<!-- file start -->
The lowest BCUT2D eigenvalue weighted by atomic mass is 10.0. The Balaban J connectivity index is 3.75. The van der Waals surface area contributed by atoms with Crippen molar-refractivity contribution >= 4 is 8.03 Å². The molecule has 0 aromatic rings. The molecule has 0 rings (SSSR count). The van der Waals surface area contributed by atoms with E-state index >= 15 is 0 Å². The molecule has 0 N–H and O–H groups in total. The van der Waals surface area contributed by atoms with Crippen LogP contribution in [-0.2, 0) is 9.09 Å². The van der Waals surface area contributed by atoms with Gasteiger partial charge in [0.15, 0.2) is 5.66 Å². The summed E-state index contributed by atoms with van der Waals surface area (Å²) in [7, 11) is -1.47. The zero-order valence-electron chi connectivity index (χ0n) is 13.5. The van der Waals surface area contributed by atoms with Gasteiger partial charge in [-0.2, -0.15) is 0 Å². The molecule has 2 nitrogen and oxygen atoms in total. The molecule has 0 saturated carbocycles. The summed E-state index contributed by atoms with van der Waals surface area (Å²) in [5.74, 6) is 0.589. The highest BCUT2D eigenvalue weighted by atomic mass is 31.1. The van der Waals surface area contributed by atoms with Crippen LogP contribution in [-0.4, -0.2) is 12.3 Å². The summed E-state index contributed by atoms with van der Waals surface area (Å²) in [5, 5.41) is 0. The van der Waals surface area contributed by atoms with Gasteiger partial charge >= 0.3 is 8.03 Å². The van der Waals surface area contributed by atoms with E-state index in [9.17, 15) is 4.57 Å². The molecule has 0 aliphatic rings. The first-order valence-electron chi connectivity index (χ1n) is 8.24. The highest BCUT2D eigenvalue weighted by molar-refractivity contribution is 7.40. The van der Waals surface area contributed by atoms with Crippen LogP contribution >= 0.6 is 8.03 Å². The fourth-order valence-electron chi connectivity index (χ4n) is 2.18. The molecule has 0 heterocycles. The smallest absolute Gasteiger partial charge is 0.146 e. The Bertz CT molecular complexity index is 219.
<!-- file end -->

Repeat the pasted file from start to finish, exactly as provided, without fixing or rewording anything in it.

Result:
The lowest BCUT2D eigenvalue weighted by atomic mass is 10.0. The Balaban J connectivity index is 3.75. The van der Waals surface area contributed by atoms with Crippen molar-refractivity contribution >= 4 is 8.03 Å². The molecule has 0 aromatic rings. The molecule has 0 rings (SSSR count). The van der Waals surface area contributed by atoms with E-state index >= 15 is 0 Å². The molecule has 0 N–H and O–H groups in total. The van der Waals surface area contributed by atoms with Crippen LogP contribution in [-0.2, 0) is 9.09 Å². The van der Waals surface area contributed by atoms with Gasteiger partial charge in [0.15, 0.2) is 5.66 Å². The summed E-state index contributed by atoms with van der Waals surface area (Å²) in [7, 11) is -1.47. The zero-order valence-electron chi connectivity index (χ0n) is 13.5. The van der Waals surface area contributed by atoms with Gasteiger partial charge in [-0.2, -0.15) is 0 Å². The molecule has 2 nitrogen and oxygen atoms in total. The molecule has 0 saturated carbocycles. The summed E-state index contributed by atoms with van der Waals surface area (Å²) in [5.74, 6) is 0.589. The highest BCUT2D eigenvalue weighted by atomic mass is 31.1. The van der Waals surface area contributed by atoms with Crippen LogP contribution in [-0.4, -0.2) is 12.3 Å². The summed E-state index contributed by atoms with van der Waals surface area (Å²) in [5, 5.41) is 0. The van der Waals surface area contributed by atoms with Gasteiger partial charge >= 0.3 is 8.03 Å². The van der Waals surface area contributed by atoms with E-state index in [9.17, 15) is 4.57 Å². The molecule has 0 aliphatic rings. The first-order valence-electron chi connectivity index (χ1n) is 8.24. The highest BCUT2D eigenvalue weighted by molar-refractivity contribution is 7.40. The van der Waals surface area contributed by atoms with Crippen LogP contribution >= 0.6 is 8.03 Å². The fourth-order valence-electron chi connectivity index (χ4n) is 2.18. The molecule has 0 heterocycles. The smallest absolute Gasteiger partial charge is 0.146 e. The Bertz CT molecular complexity index is 219.